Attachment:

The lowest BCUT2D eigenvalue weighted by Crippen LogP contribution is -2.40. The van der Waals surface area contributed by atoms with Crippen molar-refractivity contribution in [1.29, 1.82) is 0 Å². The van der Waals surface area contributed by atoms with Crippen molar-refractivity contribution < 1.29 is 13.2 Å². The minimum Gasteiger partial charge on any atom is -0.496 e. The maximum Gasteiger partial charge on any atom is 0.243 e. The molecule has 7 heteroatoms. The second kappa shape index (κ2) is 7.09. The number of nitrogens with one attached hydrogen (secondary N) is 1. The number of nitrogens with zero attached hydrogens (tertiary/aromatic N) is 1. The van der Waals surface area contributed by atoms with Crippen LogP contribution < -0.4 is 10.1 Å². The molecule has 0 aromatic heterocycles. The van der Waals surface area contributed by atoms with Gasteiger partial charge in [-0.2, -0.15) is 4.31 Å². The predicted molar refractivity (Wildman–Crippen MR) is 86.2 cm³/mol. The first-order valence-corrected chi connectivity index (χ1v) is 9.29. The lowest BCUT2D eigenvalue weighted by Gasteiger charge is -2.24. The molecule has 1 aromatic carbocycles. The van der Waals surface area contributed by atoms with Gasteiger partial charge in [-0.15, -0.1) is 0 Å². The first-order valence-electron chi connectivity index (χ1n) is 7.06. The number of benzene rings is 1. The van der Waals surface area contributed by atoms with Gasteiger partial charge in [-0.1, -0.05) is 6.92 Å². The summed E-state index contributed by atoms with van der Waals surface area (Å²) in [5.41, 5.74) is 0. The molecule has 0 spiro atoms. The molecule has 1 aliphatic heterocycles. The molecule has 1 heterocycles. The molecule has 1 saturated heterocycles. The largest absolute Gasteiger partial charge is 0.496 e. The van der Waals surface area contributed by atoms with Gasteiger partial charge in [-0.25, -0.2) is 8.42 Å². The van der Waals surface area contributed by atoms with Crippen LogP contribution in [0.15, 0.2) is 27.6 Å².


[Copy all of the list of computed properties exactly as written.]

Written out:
The lowest BCUT2D eigenvalue weighted by Crippen LogP contribution is -2.40. The van der Waals surface area contributed by atoms with Crippen molar-refractivity contribution in [1.29, 1.82) is 0 Å². The van der Waals surface area contributed by atoms with Crippen molar-refractivity contribution < 1.29 is 13.2 Å². The minimum Gasteiger partial charge on any atom is -0.496 e. The maximum Gasteiger partial charge on any atom is 0.243 e. The molecule has 7 heteroatoms. The second kappa shape index (κ2) is 7.09. The number of nitrogens with one attached hydrogen (secondary N) is 1. The number of nitrogens with zero attached hydrogens (tertiary/aromatic N) is 1. The van der Waals surface area contributed by atoms with Crippen LogP contribution < -0.4 is 10.1 Å². The molecule has 0 aromatic heterocycles. The van der Waals surface area contributed by atoms with Gasteiger partial charge in [-0.2, -0.15) is 4.31 Å². The predicted molar refractivity (Wildman–Crippen MR) is 86.2 cm³/mol. The first-order valence-corrected chi connectivity index (χ1v) is 9.29. The lowest BCUT2D eigenvalue weighted by Gasteiger charge is -2.24. The molecule has 1 aromatic carbocycles. The van der Waals surface area contributed by atoms with Gasteiger partial charge in [-0.15, -0.1) is 0 Å². The first-order valence-electron chi connectivity index (χ1n) is 7.06. The number of benzene rings is 1. The van der Waals surface area contributed by atoms with Gasteiger partial charge in [-0.1, -0.05) is 6.92 Å². The summed E-state index contributed by atoms with van der Waals surface area (Å²) in [5.41, 5.74) is 0. The molecule has 0 spiro atoms. The molecule has 1 aliphatic heterocycles. The molecule has 1 heterocycles. The molecule has 1 saturated heterocycles. The largest absolute Gasteiger partial charge is 0.496 e. The van der Waals surface area contributed by atoms with Gasteiger partial charge in [-0.25, -0.2) is 8.42 Å². The van der Waals surface area contributed by atoms with Crippen LogP contribution in [0.15, 0.2) is 27.6 Å².